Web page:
My latest cut (and how I reacted)

I cut my hair last month. For part of my adult life it was short, as in neck exposed - all sorts of punk rock hairdos, shaved and unshaved. For the past 10 or so years it's been very long – as in mid-back to tailbone length. In the past few years I added layers, still keeping the length. A month ago I cut it to my shoulders with fewer layers. I do not miss the length at all, love my cut and am hungry for my next shorter cut! I was simply bored with the same long look. Cutting it still felt like a risk, but I did the kind of research discussed on the 7 Questions page. The more diligent my research, the better my reaction to any cut – even a Hellish cut. My nightmare cuts were usually the result of my lacking research into the stylist, or the cut. That and failing to speak up when I didn't like what a stylist was doing. Those cuts made me resentful toward both the stylist and myself. That said, there's no sin in getting a spontaneous cut with little forethought as long the possible consequences are understood. And even if you the cut is horrifically shocking …

Good news: a bad hair cut is just a delayed happy ending

Hair almost always grows back. Most of us curlies have had some really disappointing outcomes. At first it may feel a little hollow, those words “it'll grow back”, but it's true! In the meantime, I've found that a little creativity helps soften the blow: hair bands, barrettes, braids, scarves, hats, new hair color, new collection of fun earrings, bolder makeup … or even a decision to get a shorter, sassier cut. Sometimes it's good to focus away from the hair for a moment and just let it be. If looked at philosophically, the unhappy cut could be an education about what doesn't work well, or an opportunity to cultivate some patience. Or maybe there's no lesson to learn. Maybe the stylist just turned out to do a crappy job that day, despite glowing online reviews. I recall a couple times when the cut itself looked spectacular but was just seven shades of wrong with my particular face and skull shape. I laugh about that now ;)

Tuesday, July 2, 2013

The NYT's Anti-curl Article

An article called “Taming Summer Curls” was posted on June 26, 2013 in the New York Times in the “Fashion & Style” section. It is causing a stir in the naturally curly-haired community. The title of the article is provocative. It implies curly hair must be spade rather than styled; conquered rather than enjoyed.

Two products and one styling tool are featured.

The first product is innocent: a basic styler that locks in moisture.

The second product is alleged to mimic a Brazilian keratin treatment. As many of us curlies know, keratin treatments are used to loosen curls and/or straighten them (but some people only acknowledge it as a means of “frizz control”).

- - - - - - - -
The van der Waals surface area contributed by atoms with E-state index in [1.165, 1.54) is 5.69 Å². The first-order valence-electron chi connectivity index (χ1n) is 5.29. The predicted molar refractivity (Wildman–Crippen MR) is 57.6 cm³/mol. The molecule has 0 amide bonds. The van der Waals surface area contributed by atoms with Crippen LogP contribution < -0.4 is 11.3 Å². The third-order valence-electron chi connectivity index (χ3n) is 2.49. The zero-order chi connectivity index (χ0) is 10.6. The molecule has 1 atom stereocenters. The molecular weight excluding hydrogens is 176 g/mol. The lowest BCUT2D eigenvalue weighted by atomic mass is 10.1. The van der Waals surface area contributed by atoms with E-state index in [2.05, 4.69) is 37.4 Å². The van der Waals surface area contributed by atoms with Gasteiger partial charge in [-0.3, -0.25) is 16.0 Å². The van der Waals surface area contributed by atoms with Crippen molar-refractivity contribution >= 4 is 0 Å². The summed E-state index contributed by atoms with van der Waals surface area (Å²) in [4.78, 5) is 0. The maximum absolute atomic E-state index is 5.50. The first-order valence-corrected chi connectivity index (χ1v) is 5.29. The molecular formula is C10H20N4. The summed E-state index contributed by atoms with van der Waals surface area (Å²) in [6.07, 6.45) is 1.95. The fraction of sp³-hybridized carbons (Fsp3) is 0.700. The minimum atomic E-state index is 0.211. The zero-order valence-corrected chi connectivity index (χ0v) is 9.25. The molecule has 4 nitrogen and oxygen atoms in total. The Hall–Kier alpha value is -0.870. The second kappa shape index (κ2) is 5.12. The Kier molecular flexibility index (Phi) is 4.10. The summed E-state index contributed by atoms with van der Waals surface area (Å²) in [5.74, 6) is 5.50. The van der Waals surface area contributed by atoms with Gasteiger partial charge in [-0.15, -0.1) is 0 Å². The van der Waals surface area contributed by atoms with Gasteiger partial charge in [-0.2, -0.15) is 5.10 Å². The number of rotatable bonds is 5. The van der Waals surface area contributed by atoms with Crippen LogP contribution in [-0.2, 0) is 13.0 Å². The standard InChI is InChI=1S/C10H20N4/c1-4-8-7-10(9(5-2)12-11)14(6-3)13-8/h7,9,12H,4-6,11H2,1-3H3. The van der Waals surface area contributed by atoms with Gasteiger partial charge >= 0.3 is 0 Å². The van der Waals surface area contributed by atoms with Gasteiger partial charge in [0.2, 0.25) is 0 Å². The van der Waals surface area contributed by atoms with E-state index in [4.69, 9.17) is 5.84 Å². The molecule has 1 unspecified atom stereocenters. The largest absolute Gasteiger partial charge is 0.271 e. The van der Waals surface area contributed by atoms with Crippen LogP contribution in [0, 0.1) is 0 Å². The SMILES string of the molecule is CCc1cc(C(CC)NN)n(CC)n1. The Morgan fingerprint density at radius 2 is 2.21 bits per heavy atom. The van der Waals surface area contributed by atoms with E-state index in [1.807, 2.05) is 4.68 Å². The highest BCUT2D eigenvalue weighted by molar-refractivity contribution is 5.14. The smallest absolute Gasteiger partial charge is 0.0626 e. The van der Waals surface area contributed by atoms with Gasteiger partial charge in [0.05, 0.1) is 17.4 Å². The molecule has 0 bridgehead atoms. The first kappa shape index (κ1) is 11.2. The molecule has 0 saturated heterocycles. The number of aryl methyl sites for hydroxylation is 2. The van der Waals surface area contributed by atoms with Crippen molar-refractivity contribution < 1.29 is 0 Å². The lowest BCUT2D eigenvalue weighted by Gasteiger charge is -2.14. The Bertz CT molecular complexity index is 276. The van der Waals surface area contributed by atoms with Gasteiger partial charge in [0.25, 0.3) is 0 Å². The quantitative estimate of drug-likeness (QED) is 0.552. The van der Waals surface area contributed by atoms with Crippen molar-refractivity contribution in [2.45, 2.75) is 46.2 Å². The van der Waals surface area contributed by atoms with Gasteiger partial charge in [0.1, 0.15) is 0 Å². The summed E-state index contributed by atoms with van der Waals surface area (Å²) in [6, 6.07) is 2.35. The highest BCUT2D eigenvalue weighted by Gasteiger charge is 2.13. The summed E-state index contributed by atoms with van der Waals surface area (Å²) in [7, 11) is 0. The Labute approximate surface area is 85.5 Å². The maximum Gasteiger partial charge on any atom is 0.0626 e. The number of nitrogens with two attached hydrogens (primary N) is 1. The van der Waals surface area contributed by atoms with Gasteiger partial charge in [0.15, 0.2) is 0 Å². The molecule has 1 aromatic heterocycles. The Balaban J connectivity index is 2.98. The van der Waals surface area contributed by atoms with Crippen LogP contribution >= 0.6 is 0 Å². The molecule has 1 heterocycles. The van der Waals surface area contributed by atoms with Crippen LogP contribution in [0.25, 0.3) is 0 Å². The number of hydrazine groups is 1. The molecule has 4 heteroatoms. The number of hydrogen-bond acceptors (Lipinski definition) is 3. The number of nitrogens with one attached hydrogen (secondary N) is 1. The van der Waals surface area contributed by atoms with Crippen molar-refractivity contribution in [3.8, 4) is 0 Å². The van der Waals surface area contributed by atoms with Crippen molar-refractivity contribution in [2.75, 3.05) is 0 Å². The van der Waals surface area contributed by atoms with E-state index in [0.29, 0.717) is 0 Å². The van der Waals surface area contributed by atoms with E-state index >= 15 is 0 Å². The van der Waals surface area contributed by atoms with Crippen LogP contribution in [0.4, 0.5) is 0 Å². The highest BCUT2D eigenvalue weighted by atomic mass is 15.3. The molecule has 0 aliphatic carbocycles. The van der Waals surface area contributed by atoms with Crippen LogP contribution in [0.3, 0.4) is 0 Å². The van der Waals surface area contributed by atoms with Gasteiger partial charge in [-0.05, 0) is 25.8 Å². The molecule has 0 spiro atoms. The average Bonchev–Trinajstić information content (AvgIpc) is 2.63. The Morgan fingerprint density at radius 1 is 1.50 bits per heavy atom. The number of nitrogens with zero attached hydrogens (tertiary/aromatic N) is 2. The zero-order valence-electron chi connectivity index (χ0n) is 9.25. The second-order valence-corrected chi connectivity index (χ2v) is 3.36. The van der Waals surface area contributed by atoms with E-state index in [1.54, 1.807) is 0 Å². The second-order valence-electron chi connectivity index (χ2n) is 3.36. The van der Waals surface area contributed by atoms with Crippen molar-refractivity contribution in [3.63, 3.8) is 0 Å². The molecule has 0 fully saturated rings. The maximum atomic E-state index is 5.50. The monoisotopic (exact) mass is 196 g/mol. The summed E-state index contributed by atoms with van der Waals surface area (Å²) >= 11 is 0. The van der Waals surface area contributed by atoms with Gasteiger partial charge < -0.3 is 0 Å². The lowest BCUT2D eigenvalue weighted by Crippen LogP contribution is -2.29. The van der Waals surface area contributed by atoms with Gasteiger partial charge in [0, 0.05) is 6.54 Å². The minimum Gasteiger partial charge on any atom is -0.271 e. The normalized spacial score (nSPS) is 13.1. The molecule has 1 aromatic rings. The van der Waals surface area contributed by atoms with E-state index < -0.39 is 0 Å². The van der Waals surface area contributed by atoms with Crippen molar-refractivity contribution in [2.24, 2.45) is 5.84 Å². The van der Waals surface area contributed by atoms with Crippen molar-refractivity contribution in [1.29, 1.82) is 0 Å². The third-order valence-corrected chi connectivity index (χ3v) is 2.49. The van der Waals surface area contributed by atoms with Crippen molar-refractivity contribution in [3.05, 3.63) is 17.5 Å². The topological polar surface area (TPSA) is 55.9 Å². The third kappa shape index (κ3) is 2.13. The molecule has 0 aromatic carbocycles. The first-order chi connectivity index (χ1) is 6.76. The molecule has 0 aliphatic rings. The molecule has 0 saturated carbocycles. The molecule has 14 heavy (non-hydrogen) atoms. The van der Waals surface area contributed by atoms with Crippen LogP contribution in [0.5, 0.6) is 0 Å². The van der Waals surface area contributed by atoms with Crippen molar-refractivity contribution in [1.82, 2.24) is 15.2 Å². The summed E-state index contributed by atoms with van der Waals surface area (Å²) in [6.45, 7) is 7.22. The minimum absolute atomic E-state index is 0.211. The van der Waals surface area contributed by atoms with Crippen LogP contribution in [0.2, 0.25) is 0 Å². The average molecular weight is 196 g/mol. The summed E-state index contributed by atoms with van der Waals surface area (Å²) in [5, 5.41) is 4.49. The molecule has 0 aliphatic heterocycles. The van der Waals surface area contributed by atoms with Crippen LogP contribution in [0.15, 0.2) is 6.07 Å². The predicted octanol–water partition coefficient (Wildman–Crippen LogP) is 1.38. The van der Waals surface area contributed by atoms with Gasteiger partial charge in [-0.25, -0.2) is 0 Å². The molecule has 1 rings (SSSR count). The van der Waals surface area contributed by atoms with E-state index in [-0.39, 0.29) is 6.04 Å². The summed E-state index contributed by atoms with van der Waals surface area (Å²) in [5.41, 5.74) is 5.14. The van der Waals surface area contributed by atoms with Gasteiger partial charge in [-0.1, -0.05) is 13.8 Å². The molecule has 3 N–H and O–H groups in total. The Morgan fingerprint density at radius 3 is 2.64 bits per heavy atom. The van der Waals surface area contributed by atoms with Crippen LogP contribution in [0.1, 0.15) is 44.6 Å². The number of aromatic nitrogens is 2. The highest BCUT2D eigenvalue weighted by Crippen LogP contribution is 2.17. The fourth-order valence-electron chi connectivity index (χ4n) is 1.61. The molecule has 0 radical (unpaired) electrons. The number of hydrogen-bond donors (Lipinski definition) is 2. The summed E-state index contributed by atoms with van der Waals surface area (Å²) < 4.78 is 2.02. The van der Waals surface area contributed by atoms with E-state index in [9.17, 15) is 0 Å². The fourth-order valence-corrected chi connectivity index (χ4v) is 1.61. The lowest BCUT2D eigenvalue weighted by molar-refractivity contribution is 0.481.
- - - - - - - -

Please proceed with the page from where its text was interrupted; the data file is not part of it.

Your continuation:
The third product touted as a means to “tame curls” is a flat iron. Yes, a flat iron. That's like handing a Jheri curl kit to someone with bone straight hair and telling her it's a way to “enhance” her bone straight hair. No it's not and never was. It's a way to completely alter her look so that it's the exact opposite of what she was born with ... as are flat irons for curly hair.

Sadly, there's nothing unusually humiliating or disgusting about the NYT article. Once you look beyond your initial irritation or outrage, the truth snaps back into focus: Yes, people – especially marketers and the minion authors they sponsor - can be insensitive. But wait ...

For every one of us curl-embracing curlies I run into, there are ten more curlies who are quick to agree with straighties that their curls are horrible and all they want is straightened hair. When 60%+ of the population has non-straight hair and maybe 80% of those wavy/curly people support straightening products, The NYT is (sadly) playing up the products that most curly-haired people are interested in buying. They are catering to what most of their target audience wants.

Too many straight-haired folks have said things to me like, "Your hair is amazing, but you probably hate it, right?" … Why do they say that? Oh yeah, because too many curlies actually do respond to curly compliments by saying they hate their hair.

If more curly-haired people accepted their waves, ridges, slopes, kinks, corks and curls, the Times and other publications wouldn't feel perfectly comfortable writing articles like the aforementioned. Powerful hair care companies would go out of business overnight.

... I think we proud naturally curly folks need to own that a lot of our curly kinfolk are the reason these straightening articles exist and work. At the same time, thank goodness we're upset about it because it does need to change.